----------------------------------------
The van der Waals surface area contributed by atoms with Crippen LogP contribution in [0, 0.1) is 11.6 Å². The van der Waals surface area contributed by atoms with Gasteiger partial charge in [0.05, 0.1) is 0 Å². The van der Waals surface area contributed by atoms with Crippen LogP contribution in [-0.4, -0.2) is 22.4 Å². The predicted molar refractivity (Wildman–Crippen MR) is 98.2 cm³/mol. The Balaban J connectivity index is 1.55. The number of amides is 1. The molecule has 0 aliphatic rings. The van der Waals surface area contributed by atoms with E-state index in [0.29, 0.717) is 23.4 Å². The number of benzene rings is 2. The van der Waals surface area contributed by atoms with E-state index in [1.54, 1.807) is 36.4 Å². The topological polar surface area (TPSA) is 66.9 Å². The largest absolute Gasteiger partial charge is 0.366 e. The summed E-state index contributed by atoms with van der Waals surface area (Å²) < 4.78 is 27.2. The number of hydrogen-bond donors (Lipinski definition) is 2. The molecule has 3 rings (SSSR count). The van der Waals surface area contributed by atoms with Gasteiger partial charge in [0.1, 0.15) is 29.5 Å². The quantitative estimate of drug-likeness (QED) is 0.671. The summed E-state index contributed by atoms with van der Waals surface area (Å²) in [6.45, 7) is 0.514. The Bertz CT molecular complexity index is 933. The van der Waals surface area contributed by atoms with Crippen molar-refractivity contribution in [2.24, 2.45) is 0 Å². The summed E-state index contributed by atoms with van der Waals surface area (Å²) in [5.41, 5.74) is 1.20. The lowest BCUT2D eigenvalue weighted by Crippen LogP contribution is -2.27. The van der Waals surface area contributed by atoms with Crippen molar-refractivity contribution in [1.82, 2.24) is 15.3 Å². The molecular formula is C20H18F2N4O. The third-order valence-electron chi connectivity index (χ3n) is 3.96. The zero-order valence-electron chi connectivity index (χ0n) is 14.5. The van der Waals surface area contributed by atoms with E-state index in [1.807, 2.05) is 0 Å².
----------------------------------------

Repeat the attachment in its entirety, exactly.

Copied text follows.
The van der Waals surface area contributed by atoms with Crippen LogP contribution in [0, 0.1) is 11.6 Å². The van der Waals surface area contributed by atoms with Gasteiger partial charge in [0.05, 0.1) is 0 Å². The van der Waals surface area contributed by atoms with Crippen LogP contribution in [-0.4, -0.2) is 22.4 Å². The predicted molar refractivity (Wildman–Crippen MR) is 98.2 cm³/mol. The Balaban J connectivity index is 1.55. The number of amides is 1. The molecule has 0 aliphatic rings. The van der Waals surface area contributed by atoms with E-state index in [0.29, 0.717) is 23.4 Å². The number of benzene rings is 2. The van der Waals surface area contributed by atoms with E-state index in [1.54, 1.807) is 36.4 Å². The topological polar surface area (TPSA) is 66.9 Å². The largest absolute Gasteiger partial charge is 0.366 e. The summed E-state index contributed by atoms with van der Waals surface area (Å²) < 4.78 is 27.2. The number of hydrogen-bond donors (Lipinski definition) is 2. The molecule has 3 rings (SSSR count). The van der Waals surface area contributed by atoms with Gasteiger partial charge in [0.1, 0.15) is 29.5 Å². The quantitative estimate of drug-likeness (QED) is 0.671. The summed E-state index contributed by atoms with van der Waals surface area (Å²) in [6.45, 7) is 0.514. The Bertz CT molecular complexity index is 933. The van der Waals surface area contributed by atoms with Crippen molar-refractivity contribution in [2.24, 2.45) is 0 Å². The summed E-state index contributed by atoms with van der Waals surface area (Å²) in [5.41, 5.74) is 1.20. The lowest BCUT2D eigenvalue weighted by Crippen LogP contribution is -2.27. The van der Waals surface area contributed by atoms with Crippen molar-refractivity contribution in [1.82, 2.24) is 15.3 Å². The molecular formula is C20H18F2N4O. The third-order valence-electron chi connectivity index (χ3n) is 3.96. The zero-order valence-electron chi connectivity index (χ0n) is 14.5. The van der Waals surface area contributed by atoms with E-state index in [1.807, 2.05) is 0 Å².